04 February 2007

Globalized barbecue

Yesterday I cooked something nobody in eastern North Carolina, where I grew up, would ever think of cooking or eating. It's lamb barbecue. Not many people there eat lamb, unless things have really changed. Pork barbecue is the rule.

A slow-cooking leg of New Zealand lamb basted liberally with an
eastern North Carolina-style, vinegar-based barbecue sauce

This meal really is an example of globalization. The leg of lamb is one that I bought, frozen, at the Ed grocery store in Saint-Aignan. It was imported from New Zealand, and the price was less than 10 euros. I've paid from 30 to 40 euros for a good leg of French-raised lamb.

I figured the frozen leg of lamb wouldn't be a good as a fresh French one, so it would be more appropriate to slow-cook it rather than eat it rare the way you would a fine gigot d'agneau. I cooked the New Zealand gigot for about six hours at low temperature.

When it's done, you take the lamb off the bone while it's still hot.

For side dishes we cooked frozen French fries (French or Belgian), made a slaw of grated celery root in vinaigrette (all French ingredients) to serve with local lettuce, and also made and cooked hushpuppies using cornmeal that I bought in, and carried back from, North Carolina last year.

"Imported" barbecue sauce. Ingredients: vinegar, water, black
pepper, red peppers, salt, and spices. No sugar or ketchup.

The barbecue sauce comes from a famous restaurant called Wilber's Barbecue, located in Goldsboro, N.C. I bought a case of the sauce there in the late 1990s, took it to San Francisco, used some, and then shipped the rest to France when we moved to the Loire Valley in 2003. And because I was cooking indoors and not over a wood fire, I added a few drops of liquid hickory smoke to the marinade/basting sauce.

In North Carolina, barbecued meat is generally served with French fries (or potato salad), cole slaw, and hushpuppies. In other places, I understand, people eat hushpuppies only with seafood. In N.C., we have them with barbecue AND with seafood.

"Pulled lamb" — while the meat is hot, you "pull" it into rough pieces
with your fingers or a couple of forks and then season it with
some of the pan drippings plus a little more hot vinegar sauce.

In France of course, nobody ever heard of hushpuppies. Even in New York state, people aren't sure what they are. For the record, they are bread. And you don't eat them with ketchup. Butter, if you want, but that's probably not so good for your health.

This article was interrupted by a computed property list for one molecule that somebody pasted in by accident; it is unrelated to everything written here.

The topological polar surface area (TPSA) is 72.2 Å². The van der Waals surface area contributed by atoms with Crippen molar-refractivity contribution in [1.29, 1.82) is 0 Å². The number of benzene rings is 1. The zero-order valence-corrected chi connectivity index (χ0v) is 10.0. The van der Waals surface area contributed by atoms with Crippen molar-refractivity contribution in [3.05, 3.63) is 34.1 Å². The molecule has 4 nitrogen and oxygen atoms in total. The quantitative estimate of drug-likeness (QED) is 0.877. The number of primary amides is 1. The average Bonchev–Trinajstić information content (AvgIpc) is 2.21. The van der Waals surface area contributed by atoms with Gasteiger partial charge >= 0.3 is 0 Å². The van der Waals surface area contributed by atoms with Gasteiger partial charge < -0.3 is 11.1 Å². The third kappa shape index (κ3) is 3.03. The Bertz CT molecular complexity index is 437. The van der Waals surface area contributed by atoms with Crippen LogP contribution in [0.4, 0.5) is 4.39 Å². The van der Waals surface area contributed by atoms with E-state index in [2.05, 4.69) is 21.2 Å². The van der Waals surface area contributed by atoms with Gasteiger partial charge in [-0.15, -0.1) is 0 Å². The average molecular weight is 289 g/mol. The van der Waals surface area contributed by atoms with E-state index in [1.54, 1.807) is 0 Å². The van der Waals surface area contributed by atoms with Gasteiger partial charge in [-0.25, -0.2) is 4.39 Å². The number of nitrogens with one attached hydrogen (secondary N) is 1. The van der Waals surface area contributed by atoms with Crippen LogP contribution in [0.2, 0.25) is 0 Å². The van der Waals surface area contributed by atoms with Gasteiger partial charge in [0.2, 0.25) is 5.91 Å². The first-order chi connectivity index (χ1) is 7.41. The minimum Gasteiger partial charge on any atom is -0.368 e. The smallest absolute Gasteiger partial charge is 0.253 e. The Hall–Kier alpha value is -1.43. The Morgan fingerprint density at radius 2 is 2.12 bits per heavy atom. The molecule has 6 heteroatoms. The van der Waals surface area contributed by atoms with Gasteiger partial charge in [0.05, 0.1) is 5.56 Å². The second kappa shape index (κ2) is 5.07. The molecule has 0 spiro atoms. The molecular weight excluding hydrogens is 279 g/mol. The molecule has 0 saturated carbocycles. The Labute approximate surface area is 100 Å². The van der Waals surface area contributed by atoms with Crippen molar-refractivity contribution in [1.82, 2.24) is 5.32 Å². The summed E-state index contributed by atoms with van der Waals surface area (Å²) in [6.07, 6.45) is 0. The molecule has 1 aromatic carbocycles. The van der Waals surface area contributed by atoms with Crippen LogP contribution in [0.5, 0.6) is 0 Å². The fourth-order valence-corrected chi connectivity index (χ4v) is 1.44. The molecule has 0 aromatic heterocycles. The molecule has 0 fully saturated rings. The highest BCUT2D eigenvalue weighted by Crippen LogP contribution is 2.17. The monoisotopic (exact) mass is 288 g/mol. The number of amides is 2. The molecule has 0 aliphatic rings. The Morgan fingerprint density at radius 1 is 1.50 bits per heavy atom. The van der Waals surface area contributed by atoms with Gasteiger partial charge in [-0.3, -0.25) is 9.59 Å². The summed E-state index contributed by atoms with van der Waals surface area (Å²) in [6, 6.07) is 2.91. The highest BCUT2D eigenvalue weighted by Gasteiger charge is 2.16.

I got the idea for lamb barbecue from our trip through Kentucky last fall. I'm improving (I hope) on the very good barbecued mutton we ate at the Moonlite Inn in Owensboro, Kentucky, an Ohio River town near Evansville, Indiana. Grazing and raising sheep used to be a big industry there, it seems, so barbecued lamb and mutton were a natural by-product.

À table ! — Come and get it!

The Moonlite Inn is renowned for its barbecued mutton. Walt and I ate lunch there. The restaurant seats 350 people, so it is not a hole-in-the-wall establishment. The only thing I didn't think was fabulous about the food was the barbecue sauce, which was kind of wimpy to my taste. The meat and side dishes were excellent, however.

Barbecued lamb is of course something people eat a lot in France and in North Africa (Morocco, Algeria, etc.), though not basted with a vinegar/red-pepper sauce. A barbecued lamb is called a méchoui. Some friends of ours in the village had a cookout a couple of summers ago and cooked lamb on a spit. It was fantastic.

A méchoui (a cookout featuring spit roasted lamb)
in our village in July 2005. The hosts raised the lamb themselves.

There's a great couscous restaurant on rue Mademoiselle in the 15th arrondissement in Paris called Le Vent de Sable. There you can eat succulent barbecued lamb méchoui served with couscous, a big pot of vegetables in a spicy broth, and some hot merguez sausages. Try it next time you are there.


  1. My mouth is watering!

    It is interesting how lamb is not as prevalent or popular as beef and pork are in the States. My uncle spent a lot of time in Australia during WWII, and they ate mutton almost everyday. He won't touch lamb now.

  2. Thanks for the couscous address. It's practically next door, and I've never been there. That leg of lamb is really something.
    Is it me? Or does the size of your fonts diminish after you have posted a photo?
    Maybe I should wear glasses ;)


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